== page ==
• the skin, eg from contact with corrosive materials

  • the body, eg from extremes of heat or cold

PPE is needed in these cases to reduce the risk.

What do I have to do?

  • Only use PPE as a last resort

  • If PPE is still needed after implementing other controls (and there will be circumstances when it is, eg head protection on most construction sites), you must provide this for your employees free of charge

  • You must choose the equipment carefully (see selection details below) and ensure employees are trained to use it properly, and know how to detect and report any faults

Selection and use

You should ask yourself the following questions:

  • Who is exposed and to what?

  • How long are they exposed for?

  • How much are they exposed to?

When selecting and using PPE:

  • Choose products which are CE marked in accordance with the Personal Protective Equipment Regulations 2002 – suppliers can advise you

  • Choose equipment that suits the user – consider the size, fit and weight of the PPE. If the users help choose it, they will be more likely to use it

  • If more than one item of PPE is worn at the same time, make sure they can be used together, eg wearing safety glasses may disturb the seal of a respirator, causing air leaks

  • Instruct and train people how to use it, eg train people to remove gloves without contaminating their skin. Tell them why it is needed, when to use it and what its limitations are

Writing a health and safety policy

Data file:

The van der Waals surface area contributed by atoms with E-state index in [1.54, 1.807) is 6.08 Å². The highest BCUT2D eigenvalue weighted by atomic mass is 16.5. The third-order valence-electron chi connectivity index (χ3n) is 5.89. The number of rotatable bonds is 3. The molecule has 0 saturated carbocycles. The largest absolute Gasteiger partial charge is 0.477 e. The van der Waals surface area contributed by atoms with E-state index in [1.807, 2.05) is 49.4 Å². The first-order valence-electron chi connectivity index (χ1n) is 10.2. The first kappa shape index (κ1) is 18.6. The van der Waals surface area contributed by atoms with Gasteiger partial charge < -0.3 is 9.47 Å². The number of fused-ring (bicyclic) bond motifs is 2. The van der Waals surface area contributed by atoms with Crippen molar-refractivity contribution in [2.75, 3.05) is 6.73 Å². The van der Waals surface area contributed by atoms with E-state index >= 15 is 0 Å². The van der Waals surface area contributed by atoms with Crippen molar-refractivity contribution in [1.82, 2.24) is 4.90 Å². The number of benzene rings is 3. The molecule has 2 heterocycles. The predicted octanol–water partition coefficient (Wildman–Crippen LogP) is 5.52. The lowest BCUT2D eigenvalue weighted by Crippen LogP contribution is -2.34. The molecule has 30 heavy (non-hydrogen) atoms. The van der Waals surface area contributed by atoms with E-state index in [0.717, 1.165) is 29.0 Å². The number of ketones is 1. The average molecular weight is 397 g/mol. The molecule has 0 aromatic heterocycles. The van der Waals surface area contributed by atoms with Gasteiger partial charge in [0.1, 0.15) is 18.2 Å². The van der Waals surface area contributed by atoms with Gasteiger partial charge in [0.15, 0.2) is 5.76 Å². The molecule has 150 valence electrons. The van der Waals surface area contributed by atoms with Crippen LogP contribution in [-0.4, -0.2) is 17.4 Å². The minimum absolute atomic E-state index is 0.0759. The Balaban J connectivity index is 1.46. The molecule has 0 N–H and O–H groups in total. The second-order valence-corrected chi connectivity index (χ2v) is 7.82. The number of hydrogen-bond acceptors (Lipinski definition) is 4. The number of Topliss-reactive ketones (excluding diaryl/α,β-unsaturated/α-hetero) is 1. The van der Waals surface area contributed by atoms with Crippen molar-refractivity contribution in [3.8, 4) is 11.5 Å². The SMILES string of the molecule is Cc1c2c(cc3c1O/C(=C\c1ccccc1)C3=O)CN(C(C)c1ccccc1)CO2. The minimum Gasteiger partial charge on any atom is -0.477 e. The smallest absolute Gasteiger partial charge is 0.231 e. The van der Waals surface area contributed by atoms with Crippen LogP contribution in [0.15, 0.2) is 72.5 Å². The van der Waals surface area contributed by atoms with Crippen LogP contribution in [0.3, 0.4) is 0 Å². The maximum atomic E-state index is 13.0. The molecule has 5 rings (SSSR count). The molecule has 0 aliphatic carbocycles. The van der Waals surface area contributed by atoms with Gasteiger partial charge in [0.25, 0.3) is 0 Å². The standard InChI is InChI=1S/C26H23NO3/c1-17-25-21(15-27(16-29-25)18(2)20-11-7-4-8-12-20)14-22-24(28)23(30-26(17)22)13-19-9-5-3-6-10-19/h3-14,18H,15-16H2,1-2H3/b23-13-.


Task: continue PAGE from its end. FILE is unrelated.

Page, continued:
Your business must have a health and safety policy, and if you have fewer than five employees, you don’t have to write anything down.

Most businesses set out their policy in three sections:

  • The statement of general policy on health and safety at work sets out your commitment to managing health and safety effectively, and what you want to achieve

  • The responsibility sectionsets out who is responsible for specific actions

  • The arrangements sectioncontains the detail of what you are going to do in practice to achieve the aims set out in your statement of health and safety policy

The arrangements section should say how you will meet the commitments you have made in your statement of health and safety policy. Include information on how you are going to eliminate or reduce the risks of hazards in your workplace.

Additional arrangements

The additional actions you take to manage health and safety should be set out in the arrangements section of your policy. They could include:

  • staff training

  • using signs to highlight risks

  • improved safety equipment, such as guards or additional personal protective equipment, including goggles, safety boots or high-visibility clothing

  • replacing hazardous chemicals with less harmful alternatives

  • improved lighting

  • anti-slip flooring

What do we mean by ‘hazard’ and ‘risk’?

hazard is something in your business that could cause harm to people, such as chemicals, electricity and working at height. A risk is the chance – however large or small – that a hazard could cause harm.

“Focus your attention on the activities that could present a risk to people or cause serious harm.”